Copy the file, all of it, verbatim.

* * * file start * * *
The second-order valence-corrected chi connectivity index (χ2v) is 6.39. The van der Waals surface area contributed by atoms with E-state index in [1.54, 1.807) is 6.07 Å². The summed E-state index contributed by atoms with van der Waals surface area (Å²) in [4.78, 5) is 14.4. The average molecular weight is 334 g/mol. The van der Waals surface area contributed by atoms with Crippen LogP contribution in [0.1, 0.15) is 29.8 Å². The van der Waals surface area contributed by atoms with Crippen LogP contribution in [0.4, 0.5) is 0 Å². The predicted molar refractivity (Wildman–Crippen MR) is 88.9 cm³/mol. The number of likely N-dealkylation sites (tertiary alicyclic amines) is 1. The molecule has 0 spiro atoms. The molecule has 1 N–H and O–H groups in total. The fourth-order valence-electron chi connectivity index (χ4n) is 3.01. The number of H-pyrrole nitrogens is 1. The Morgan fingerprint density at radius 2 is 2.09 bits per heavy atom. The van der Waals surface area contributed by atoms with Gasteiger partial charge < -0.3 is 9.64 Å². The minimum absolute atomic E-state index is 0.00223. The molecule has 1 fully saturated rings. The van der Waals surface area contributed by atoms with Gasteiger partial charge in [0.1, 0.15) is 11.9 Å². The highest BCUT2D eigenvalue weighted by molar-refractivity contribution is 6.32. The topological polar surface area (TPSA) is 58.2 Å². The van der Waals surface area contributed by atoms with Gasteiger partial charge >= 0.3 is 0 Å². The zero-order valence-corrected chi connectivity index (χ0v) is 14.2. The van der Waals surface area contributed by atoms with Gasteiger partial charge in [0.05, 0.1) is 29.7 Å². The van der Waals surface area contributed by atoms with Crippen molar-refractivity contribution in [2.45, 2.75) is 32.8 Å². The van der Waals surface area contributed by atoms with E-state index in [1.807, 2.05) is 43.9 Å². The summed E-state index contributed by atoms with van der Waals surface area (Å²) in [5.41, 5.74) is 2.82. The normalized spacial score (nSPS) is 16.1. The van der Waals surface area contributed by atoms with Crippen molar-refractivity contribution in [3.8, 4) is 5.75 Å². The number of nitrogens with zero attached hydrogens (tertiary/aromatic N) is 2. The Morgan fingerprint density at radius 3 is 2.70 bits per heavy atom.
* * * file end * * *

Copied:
The second-order valence-corrected chi connectivity index (χ2v) is 6.39. The van der Waals surface area contributed by atoms with E-state index in [1.54, 1.807) is 6.07 Å². The summed E-state index contributed by atoms with van der Waals surface area (Å²) in [4.78, 5) is 14.4. The average molecular weight is 334 g/mol. The van der Waals surface area contributed by atoms with Crippen LogP contribution in [0.1, 0.15) is 29.8 Å². The van der Waals surface area contributed by atoms with Crippen LogP contribution in [0.4, 0.5) is 0 Å². The predicted molar refractivity (Wildman–Crippen MR) is 88.9 cm³/mol. The number of likely N-dealkylation sites (tertiary alicyclic amines) is 1. The molecule has 0 spiro atoms. The molecule has 1 N–H and O–H groups in total. The fourth-order valence-electron chi connectivity index (χ4n) is 3.01. The number of H-pyrrole nitrogens is 1. The Morgan fingerprint density at radius 2 is 2.09 bits per heavy atom. The van der Waals surface area contributed by atoms with Gasteiger partial charge < -0.3 is 9.64 Å². The minimum absolute atomic E-state index is 0.00223. The molecule has 1 fully saturated rings. The van der Waals surface area contributed by atoms with Gasteiger partial charge in [0.1, 0.15) is 11.9 Å². The highest BCUT2D eigenvalue weighted by molar-refractivity contribution is 6.32. The topological polar surface area (TPSA) is 58.2 Å². The van der Waals surface area contributed by atoms with Gasteiger partial charge >= 0.3 is 0 Å². The zero-order valence-corrected chi connectivity index (χ0v) is 14.2. The van der Waals surface area contributed by atoms with Gasteiger partial charge in [0.05, 0.1) is 29.7 Å². The van der Waals surface area contributed by atoms with Crippen molar-refractivity contribution in [2.45, 2.75) is 32.8 Å². The van der Waals surface area contributed by atoms with E-state index in [1.807, 2.05) is 43.9 Å². The summed E-state index contributed by atoms with van der Waals surface area (Å²) in [5.41, 5.74) is 2.82. The normalized spacial score (nSPS) is 16.1. The van der Waals surface area contributed by atoms with Crippen molar-refractivity contribution in [3.8, 4) is 5.75 Å². The number of nitrogens with zero attached hydrogens (tertiary/aromatic N) is 2. The Morgan fingerprint density at radius 3 is 2.70 bits per heavy atom.